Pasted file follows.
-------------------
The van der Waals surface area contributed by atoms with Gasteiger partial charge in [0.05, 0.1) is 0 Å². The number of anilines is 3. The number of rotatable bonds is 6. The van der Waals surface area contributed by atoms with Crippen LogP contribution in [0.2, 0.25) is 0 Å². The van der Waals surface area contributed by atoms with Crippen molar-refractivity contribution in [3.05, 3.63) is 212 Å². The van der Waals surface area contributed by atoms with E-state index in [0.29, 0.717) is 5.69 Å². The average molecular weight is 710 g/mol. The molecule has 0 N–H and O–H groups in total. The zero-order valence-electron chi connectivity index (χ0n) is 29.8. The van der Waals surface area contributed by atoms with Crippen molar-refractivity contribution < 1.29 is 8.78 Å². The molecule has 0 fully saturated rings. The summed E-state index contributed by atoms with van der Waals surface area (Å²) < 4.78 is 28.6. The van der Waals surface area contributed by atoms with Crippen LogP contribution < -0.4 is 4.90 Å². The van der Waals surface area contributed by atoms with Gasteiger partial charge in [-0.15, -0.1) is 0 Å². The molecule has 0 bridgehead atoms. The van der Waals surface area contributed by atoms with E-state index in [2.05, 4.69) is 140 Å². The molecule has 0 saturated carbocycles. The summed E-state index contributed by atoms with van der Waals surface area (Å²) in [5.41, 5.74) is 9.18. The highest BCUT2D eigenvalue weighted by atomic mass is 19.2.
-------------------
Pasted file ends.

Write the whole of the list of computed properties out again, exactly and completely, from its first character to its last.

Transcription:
The van der Waals surface area contributed by atoms with Gasteiger partial charge in [0.05, 0.1) is 0 Å². The number of anilines is 3. The number of rotatable bonds is 6. The van der Waals surface area contributed by atoms with Crippen LogP contribution in [0.2, 0.25) is 0 Å². The van der Waals surface area contributed by atoms with Crippen molar-refractivity contribution in [3.05, 3.63) is 212 Å². The van der Waals surface area contributed by atoms with E-state index in [0.29, 0.717) is 5.69 Å². The average molecular weight is 710 g/mol. The molecule has 0 N–H and O–H groups in total. The zero-order valence-electron chi connectivity index (χ0n) is 29.8. The van der Waals surface area contributed by atoms with Crippen molar-refractivity contribution < 1.29 is 8.78 Å². The molecule has 0 fully saturated rings. The summed E-state index contributed by atoms with van der Waals surface area (Å²) < 4.78 is 28.6. The van der Waals surface area contributed by atoms with Crippen LogP contribution < -0.4 is 4.90 Å². The van der Waals surface area contributed by atoms with Gasteiger partial charge in [-0.15, -0.1) is 0 Å². The molecule has 0 bridgehead atoms. The van der Waals surface area contributed by atoms with E-state index in [2.05, 4.69) is 140 Å². The molecule has 0 saturated carbocycles. The summed E-state index contributed by atoms with van der Waals surface area (Å²) in [5.41, 5.74) is 9.18. The highest BCUT2D eigenvalue weighted by atomic mass is 19.2.